The leaking?

The catching-spit-up in the palm of my hand?

The cluster feeding?

The two-hour plotting just to walk out of the house for 15 minutes?

The fear that I'd start nursing and never end and that my child would just remain a permanent fixture to myself?

How about the fact that I hadn't had longer than a three-hour stretch of sleep in months? Or that I felt like my life was on pause while I was watching my friend's lives unfold before me on Instagram?

 "I think just the identity of being a mom," I stammered. Then quickly asked for the sour cream and onion chips. After all, these feelings weren't going to eat themselves.

Now that I've had a year and more blessed, blessed sleep, I have found my favorite part of being a mother is the community that surrounds it:

You don't have to do any of it alone.

None of it.

My first venture into the nursing mother's room (also known as the "cry room" – for the kids, I presume. Not the moms) at my church afforded me beautiful people with whom I could simply lock eyes and feel understood, seen, known, in a time when I felt none of those things.

It was around then that my writing took a turn. Did other people feel this way? Did other women find joy and utter satisfaction in having their lives turned completely topsy-turvy? Was I missing something? This didn't feel as awesome as other mothers made it out to be.

It felt like a lot. And for a while, I felt like the only one.

Because while I loved my little nugget with all of my heart I also loved functioning like a normal human being.

That's why I wrote and released my first e-book, Small Beginnings: Essays on Pregnancy and New Motherhood. It's for the women who feel alone. It's for the women who find humor in suddenly having to be okay with not fitting into their pants.

It's for the women who relinquish their pride, their vanity, their own sense of self to suddenly launch a tiny human into the world.

It's for the women who keep it real. And the women who, perhaps, are curious about the things that no one wants to tell you about.

I'm incredibly proud of this. That it's here. That it's real. And that in spite of all the changes that haven taken place over the last year of my son's life, I'm still a writer.

Check out the e-book here!

The thing about motherhood is that it's not a force you can take in all at once. It's first felt in those first few shocking and blissful, confusing moments after you get the positive pregnancy test.

Inch by inch, maternity blouse by maternity blouse, you seep into motherhood. The community, the sacrifice and eventually, the love of it all.

And though we may not always agree on how sleep schedules or discipline should lead, we're there for each other.

It's small, but it's s a truly beautiful thing.
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Sunday, May 20, 2018

You Don't Have to Break - Thoughts on One Year of Motherhood

Hi y'all! Did you hear? My brand-new e-book released on Amazon! Check it out and give it a read! I'm so jittered to share it with you all!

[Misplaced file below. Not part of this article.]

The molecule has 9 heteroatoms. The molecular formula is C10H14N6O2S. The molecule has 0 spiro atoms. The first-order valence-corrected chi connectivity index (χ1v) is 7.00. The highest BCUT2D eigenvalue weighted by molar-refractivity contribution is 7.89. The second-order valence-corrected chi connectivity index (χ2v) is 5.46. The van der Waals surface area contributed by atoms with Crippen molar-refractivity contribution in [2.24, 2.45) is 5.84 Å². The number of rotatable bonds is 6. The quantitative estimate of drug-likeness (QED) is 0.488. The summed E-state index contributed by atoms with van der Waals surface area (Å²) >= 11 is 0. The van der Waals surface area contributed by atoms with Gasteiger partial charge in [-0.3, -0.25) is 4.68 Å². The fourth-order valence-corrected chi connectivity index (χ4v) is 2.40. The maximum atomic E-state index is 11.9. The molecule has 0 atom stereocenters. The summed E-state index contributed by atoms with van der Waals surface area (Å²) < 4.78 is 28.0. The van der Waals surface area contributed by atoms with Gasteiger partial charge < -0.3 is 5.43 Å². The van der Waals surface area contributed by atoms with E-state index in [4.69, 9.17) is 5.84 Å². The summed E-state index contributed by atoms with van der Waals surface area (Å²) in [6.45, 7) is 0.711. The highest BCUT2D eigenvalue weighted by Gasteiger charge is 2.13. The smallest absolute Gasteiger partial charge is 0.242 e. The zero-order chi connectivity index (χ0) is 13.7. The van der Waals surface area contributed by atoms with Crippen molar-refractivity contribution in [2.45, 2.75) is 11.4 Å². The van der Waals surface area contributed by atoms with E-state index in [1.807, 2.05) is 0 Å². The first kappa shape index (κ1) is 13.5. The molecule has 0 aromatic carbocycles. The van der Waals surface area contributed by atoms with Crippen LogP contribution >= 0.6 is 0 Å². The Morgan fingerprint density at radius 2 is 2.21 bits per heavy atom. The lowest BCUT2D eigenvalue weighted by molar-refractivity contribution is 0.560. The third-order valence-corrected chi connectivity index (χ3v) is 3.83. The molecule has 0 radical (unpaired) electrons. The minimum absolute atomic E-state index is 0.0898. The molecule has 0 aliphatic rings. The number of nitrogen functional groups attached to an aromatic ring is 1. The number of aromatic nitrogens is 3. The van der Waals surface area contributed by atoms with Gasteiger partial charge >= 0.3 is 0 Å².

Exactly one year ago today I was losing my ever-loving mind.

I was a week overdue with my first pregnancy. Hooked up to a fetal monitor, strapped across my bulging belly with a stretchy Ace bandage and ready, just ready with all my heart to stop being pregnant and to be a mom.

I wanted to fight against an induction. I wanted it all to come on its own. To be one of those superwomen who labor and have the Powerful Moment of bringing life into the world.

But by the time my scheduled induction came up on the calendar, I didn't care how it happened. Just get this precious, tardy kid out of me. And maybe bring me a hamburger with extra french fries.

And so, my Powerful Moment came by way of a bright-white operating room. Loopy, suspicious,  confused, and frankly disengaged, as I heard my son's first cry:

"Is that my baby?"

They wheeled us back into the recovery room and that was it. I was no longer pregnant. I was a mom. And the adventure – this small adventure that grows and grows – was only beginning.

This whole year, I've lily-padded from one milestone to the next a bit like I was in that post c-section haze. The new parenthood stage was like a tsunami that I was trying to outrun with positivity and a can-do spirit:

If I can just get through this cluster feeding.

If I can just make it through this teething.

If I can just  make it through this developmental leap.

If I can just make it through this late-night feeding.


(And if we're being super honest...)

If I can just make it through this trip to the grocery store.




If I can just make it, keep my head down, push through the changes, the snowstorm of our "new normal" would melt away; and our old normal would remain.

I stood stubborn to that line of reasoning. Waiting, anticipating, expecting to level-up to the role set out before me; never quite accepting the fact that something's gotta give at some point. Whether it's sleep, a promotion, girls nights, Sunday afternoon naps or  maintaining a blog that you love.